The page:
What’s not going to change… yet… Digital streaming royalties
Musicians and artists will also look with tentative hope at the prospect of streaming royalty models being reformed, given the focus they received during 2020.
National governments, including the UK’s, are analysing the big streaming platforms, acknowledging that royalties are currently miniscule and unevenly distributed, and insufficient for even critically acclaimed and award-winning artists to earn a living. It’s commonly known now that you need 357 Spotify streams to earn a pound. (PRS director Tom Gray shared a chart of the data.) Compute that and to earn £30k a year you would need over 10 million streams – and that’s before labels take their share. Frankly, if you’re getting that many streams you probably won’t need the £30k.
Positively, in July a committee of MPs recommended legislation to give performers the right to “equitable remuneration”, whereby labels and artists receive an equal share of streaming royalties. The big streaming platforms and media giants are aware of this tide of opinion against them, and one supposes that Spotify introduced the “artist tip” in May 2020 to take a tiny step of addressing it and moving in the right direction of enabling fans to directly support their favourite artists.
I think we can safely assume that until this legislation is made, and potentially even afterwards, streaming royalties will not be an income stream to rely on for the vast majority of musical artists.
Musicians are gearing up to showcase their new songs
One of the positives that came out of the ‘sabbatical’ of the lockdown was that artists have had time to write new material, as the focus on touring shifted away. Bands are regrouping and finding places to rehearse again and develop their new music to the next level.
One can assume that also the temporary shift away from touring and gigging will result in more interesting musical output because artists have had time to spend on the creative side of their work. As Martin Mills notes, “The treadmill of having to play gigs all the time can become very deadening. Ultimately, it’s your writing and your recordings that will define you.”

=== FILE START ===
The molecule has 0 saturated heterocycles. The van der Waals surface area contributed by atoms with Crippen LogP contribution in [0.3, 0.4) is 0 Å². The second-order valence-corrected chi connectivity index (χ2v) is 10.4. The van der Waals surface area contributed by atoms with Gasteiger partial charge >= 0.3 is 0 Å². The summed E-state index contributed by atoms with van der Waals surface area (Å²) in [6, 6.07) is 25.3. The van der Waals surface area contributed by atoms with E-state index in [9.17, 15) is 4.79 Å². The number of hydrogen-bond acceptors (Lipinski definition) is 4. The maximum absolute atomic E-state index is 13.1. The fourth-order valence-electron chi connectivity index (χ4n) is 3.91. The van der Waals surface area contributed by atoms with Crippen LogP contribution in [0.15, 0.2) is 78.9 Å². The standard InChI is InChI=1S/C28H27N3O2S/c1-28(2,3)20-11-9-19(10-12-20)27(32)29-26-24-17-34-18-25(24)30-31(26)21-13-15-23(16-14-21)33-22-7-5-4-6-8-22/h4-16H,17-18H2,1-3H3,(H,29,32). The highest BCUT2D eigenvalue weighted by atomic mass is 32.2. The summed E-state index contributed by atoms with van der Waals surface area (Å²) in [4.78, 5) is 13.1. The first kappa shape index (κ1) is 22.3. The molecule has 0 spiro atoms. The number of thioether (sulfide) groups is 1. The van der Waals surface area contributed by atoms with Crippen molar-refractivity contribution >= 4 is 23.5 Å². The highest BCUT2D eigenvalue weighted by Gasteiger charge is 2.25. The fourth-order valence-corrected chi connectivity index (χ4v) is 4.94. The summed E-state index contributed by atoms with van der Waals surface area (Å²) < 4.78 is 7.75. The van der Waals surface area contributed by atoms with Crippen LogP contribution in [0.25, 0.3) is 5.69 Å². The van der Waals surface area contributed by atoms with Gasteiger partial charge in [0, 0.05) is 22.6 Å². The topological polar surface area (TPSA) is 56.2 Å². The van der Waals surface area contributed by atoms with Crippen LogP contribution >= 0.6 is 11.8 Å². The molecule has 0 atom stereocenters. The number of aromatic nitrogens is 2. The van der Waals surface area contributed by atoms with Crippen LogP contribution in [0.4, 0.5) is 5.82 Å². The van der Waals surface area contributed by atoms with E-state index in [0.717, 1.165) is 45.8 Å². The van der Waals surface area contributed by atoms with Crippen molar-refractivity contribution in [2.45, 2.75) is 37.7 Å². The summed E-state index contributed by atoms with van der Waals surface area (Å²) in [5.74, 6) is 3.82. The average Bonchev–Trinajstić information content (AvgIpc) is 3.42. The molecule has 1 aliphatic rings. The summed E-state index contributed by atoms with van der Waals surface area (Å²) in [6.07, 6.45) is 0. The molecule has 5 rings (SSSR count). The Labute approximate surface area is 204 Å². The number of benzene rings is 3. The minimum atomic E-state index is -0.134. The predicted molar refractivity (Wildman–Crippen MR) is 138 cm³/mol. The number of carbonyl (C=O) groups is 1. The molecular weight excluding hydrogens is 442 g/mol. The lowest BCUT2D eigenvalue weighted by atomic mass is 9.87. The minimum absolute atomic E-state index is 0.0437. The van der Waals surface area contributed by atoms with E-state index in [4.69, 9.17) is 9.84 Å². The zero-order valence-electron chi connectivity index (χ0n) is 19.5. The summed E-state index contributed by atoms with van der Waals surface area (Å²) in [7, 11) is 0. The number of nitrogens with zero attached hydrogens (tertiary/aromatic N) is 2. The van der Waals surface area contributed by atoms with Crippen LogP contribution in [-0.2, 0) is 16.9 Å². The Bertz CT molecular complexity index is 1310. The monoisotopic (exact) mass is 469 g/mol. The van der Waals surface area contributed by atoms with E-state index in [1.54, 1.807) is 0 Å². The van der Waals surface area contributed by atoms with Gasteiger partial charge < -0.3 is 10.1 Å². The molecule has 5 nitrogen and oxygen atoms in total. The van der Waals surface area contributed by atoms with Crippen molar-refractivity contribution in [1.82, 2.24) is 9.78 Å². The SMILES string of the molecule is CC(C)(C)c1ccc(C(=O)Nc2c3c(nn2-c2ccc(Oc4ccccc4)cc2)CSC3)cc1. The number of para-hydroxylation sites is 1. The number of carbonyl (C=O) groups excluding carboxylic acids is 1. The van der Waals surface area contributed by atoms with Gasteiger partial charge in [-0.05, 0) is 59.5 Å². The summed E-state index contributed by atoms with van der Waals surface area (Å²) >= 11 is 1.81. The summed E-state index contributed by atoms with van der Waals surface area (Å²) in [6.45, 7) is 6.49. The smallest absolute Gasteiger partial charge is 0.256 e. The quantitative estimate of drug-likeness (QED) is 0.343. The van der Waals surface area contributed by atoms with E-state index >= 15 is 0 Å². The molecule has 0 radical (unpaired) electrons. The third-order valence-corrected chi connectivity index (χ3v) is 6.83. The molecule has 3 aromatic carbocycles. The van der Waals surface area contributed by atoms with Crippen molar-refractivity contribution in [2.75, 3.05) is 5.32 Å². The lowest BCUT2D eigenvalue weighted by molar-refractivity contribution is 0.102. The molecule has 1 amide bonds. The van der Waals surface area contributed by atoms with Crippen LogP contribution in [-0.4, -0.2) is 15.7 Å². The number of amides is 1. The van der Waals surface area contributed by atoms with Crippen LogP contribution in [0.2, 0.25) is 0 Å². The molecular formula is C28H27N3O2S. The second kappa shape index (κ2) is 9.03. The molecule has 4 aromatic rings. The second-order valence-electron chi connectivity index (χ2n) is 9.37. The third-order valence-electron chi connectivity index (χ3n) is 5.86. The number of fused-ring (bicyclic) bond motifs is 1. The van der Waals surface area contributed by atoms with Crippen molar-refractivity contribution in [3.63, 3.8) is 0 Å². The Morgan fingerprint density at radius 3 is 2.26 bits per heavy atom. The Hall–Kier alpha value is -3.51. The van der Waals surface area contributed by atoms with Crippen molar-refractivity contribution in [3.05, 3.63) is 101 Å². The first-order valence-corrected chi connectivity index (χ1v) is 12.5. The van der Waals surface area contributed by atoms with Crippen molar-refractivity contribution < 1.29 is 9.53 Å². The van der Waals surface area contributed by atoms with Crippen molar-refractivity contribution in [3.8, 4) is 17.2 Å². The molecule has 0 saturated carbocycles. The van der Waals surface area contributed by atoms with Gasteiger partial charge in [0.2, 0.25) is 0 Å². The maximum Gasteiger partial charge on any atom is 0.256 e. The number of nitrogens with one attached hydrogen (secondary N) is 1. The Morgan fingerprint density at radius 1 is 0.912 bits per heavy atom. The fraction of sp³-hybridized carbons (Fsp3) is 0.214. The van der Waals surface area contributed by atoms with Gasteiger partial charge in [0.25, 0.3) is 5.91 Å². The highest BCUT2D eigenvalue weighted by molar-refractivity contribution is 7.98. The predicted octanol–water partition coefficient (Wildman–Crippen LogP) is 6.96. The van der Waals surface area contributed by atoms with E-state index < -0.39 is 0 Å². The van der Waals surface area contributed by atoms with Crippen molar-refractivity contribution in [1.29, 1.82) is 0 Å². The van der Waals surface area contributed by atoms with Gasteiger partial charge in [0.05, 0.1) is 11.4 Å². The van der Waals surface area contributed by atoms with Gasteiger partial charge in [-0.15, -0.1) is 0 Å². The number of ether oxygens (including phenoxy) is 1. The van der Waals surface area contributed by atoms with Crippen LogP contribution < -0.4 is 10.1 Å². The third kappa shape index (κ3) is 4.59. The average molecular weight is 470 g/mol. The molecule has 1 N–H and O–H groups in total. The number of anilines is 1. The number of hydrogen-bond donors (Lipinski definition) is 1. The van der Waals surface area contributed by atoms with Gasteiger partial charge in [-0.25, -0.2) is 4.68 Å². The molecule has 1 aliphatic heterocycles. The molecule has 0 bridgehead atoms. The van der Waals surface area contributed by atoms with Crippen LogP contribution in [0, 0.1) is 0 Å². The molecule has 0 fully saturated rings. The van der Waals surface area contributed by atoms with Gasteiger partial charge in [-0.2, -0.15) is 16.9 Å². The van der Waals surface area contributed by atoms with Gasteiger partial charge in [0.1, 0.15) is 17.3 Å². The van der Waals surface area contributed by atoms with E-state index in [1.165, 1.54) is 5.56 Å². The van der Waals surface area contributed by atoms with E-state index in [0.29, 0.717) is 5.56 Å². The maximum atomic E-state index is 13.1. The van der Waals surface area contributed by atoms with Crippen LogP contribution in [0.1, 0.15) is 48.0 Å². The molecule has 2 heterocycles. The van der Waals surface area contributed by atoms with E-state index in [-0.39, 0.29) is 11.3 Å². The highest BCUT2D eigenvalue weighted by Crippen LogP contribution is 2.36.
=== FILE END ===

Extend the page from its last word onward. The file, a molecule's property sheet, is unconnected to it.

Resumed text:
In summary, for musicians and performers, now is the time to refresh and prepare for the resurgence of live music. You need to recover your act, your band and your songs.
Now is the time to freshen up your audio and make quality demos ahead of live gigging. And now is when to create showreels, videos and execute creative campaigns that showcase your new music and get more gigs booked.
Keep going! Plan your recording sessions well, so that you can release something new every four to six weeks.
You need to
- grow your own audience online,
- build your mailing list and followers,
- keep them coming back to hear more
- and ultimately buy your music, merchandise, ticketed events and become a patron.
Come and recover with us
Like you, we’ve had our pandemic journey and have just completed our recording studio refresh so that our small studio can create the big studio sound! We’re looking for like-minded people who are ready to hit their 2021 recovery running by making new demos of songs and covers for promotion.
Recording in our studio is affordable with recording sessions led by a music producer who really cares about getting results. Our standards are high, so cutting a new demo with us will be that much more successful. Give us a call today, or drop a line to [email protected] and we’ll get back to you.